The psychology of conspiracy theory

| | Comments (2) | TrackBacks (0)

Bill Whittle doesn't post often to his blog -- he started long before I did and is only up to entry number 140 -- but when he does he always knocks the ball out of the park. In his latest entry, he delves into the psychology of conspiracy theorists, those who believe we aren't being told the truth about the Kennedy assassination, the moon landing, or 9/11.

Of his encounter years ago with a moon landing conspiracy theorist, he writes:

Now it’s my turn to ask some questions, and here’s where it goes from the ridiculous to the sublime:

I was there at Cape Kennedy for the launch of Apollo 13. Is he saying I am lying about this whole moon mission conspiracy? I and millions of others who stood there and saw those Saturn V’s climb into the sky?

Of course not, says Joe. They actually launched. The astronauts just stayed in earth orbit the whole time.

I see. So we have the technical expertise to build a 40-story rocket that can produce millions of pounds of thrust. We can build capsules and lunar landers that function in zero-G. We have the means and the will to put these massive objects into Earth orbit, keep them up there for two weeks, but the additional 3-4% of the total launch energy needed to send this package to the moon is so obviously beyond our technical skill that the whole thing must be a hoax?

I’m sorry, that’s the thinking of someone who is mentally ill. There is something deeper at work there.

That “something” is different than someone who “believes” in UFO’s or the Loch Ness Monster. Such people may be short on critical reasoning, but the emotional force that drives them is a desire for wonder and the magical. Many have remarked that this is, indeed, almost a religious impulse. I’ve wanted to see a real-live flying saucer my entire life. Likewise, if Nessie really existed, what an incredible sight that would be…to look upon the last surviving dinosaur in the flesh! But a videotape of a standing wave shot from five miles away does not outweigh the whole air-breather / no fish evidence. It does not come close to outweighing it. And so I reluctantly throw Nessie back into the superstition bin from whence she came.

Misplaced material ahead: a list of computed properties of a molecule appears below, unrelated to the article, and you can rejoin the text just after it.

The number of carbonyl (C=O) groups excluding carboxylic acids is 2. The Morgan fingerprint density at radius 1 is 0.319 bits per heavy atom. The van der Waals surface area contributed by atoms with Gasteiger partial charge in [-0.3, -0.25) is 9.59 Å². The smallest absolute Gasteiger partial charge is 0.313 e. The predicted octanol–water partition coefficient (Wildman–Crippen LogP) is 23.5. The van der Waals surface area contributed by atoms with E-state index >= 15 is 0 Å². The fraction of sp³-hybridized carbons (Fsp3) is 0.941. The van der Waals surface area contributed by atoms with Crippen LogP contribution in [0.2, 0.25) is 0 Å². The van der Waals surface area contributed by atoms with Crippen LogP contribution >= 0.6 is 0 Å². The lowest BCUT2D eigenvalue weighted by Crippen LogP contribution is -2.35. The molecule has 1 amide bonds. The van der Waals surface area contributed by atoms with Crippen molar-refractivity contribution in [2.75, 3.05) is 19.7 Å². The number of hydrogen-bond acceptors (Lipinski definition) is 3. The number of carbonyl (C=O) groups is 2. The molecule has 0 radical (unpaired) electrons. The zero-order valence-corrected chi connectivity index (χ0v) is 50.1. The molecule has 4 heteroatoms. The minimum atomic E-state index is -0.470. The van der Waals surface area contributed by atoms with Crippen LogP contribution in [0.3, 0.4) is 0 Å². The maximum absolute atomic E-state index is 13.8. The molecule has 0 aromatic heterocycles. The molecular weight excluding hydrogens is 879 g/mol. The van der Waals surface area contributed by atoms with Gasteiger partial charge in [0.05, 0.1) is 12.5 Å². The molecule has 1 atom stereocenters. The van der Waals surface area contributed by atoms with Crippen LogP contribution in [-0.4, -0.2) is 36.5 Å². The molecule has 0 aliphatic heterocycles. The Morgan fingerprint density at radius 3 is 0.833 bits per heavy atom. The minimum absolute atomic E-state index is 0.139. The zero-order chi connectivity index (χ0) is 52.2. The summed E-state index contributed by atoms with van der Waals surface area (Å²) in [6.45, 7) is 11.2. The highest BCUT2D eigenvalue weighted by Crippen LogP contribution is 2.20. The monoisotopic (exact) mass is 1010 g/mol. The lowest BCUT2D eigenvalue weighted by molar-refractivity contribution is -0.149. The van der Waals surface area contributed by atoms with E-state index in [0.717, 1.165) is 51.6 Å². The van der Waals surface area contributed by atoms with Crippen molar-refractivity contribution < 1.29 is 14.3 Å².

But these denialists – the Moon Hoaxers and the 9/11 “Truthers” – these are a different breed. And they are cut from precisely the same cloth. That is to say, they suffer from the same disease: an unwillingness to face reality and its consequences.

Regarding Rosie O'Donnell and her claim that 9/11 was orchestrated by the Bush administration:

I will make the point yet again because I believe it is the crux of the issue: what kind of moral universe do you have to inhabit to be able to believe that your own people – airline personnel, demolition experts, police and security forces, faked witnesses and all the rest – are capable of such a thing? How much hate for your own society do you have to carry in order to live in such a desolate and ridiculous mental hell? What psychoses must a mind be riddled with in order to negate what was perfectly obvious and instead believe a theory of such monumental fantasy? How much pure constant hatred does that take?

What, in short, is the miserable black hole of self-loathing that drives a person like Rosie O’Donnell and millions like her?

In the course of the essay, he debunks two of the key assertions of 9/11 "truthers" -- that a controlled demolition brought down the World Trade Center, and that there's something fishy about the lack of major aircraft debris. And I learned about a conspiracy theory that was previously unknown to me -- "chemtrails."

0 TrackBacks

Listed below are links to blogs that reference this entry: The psychology of conspiracy theory.

TrackBack URL for this entry:


larry said:

I was at the Apollo 13 launch. It was the one with the clappers. And if they could put the scientients into orbital space, they could take them on to the moon. Conspiracists are just blowing hot air with no proof. By the way, the traffic was the pits trying to leave after the lift off. Kind of like getting out of an OU game in Norman after a game.

Twatch said:

The tricky part is there are those that will hide behind the absurdity of a conspiracy and execute a real one; I.E. the NASCO SuperCorridor. See some real evidence at

About this Entry

This page contains a single entry by Michael Bates published on April 13, 2007 6:21 PM.

Coin of the realm was the previous entry in this blog.

Lack of service update is the next entry in this blog.

Find recent content on the main index or look in the archives to find all content.



Subscribe to feed Subscribe to this blog's feed:
[What is this?]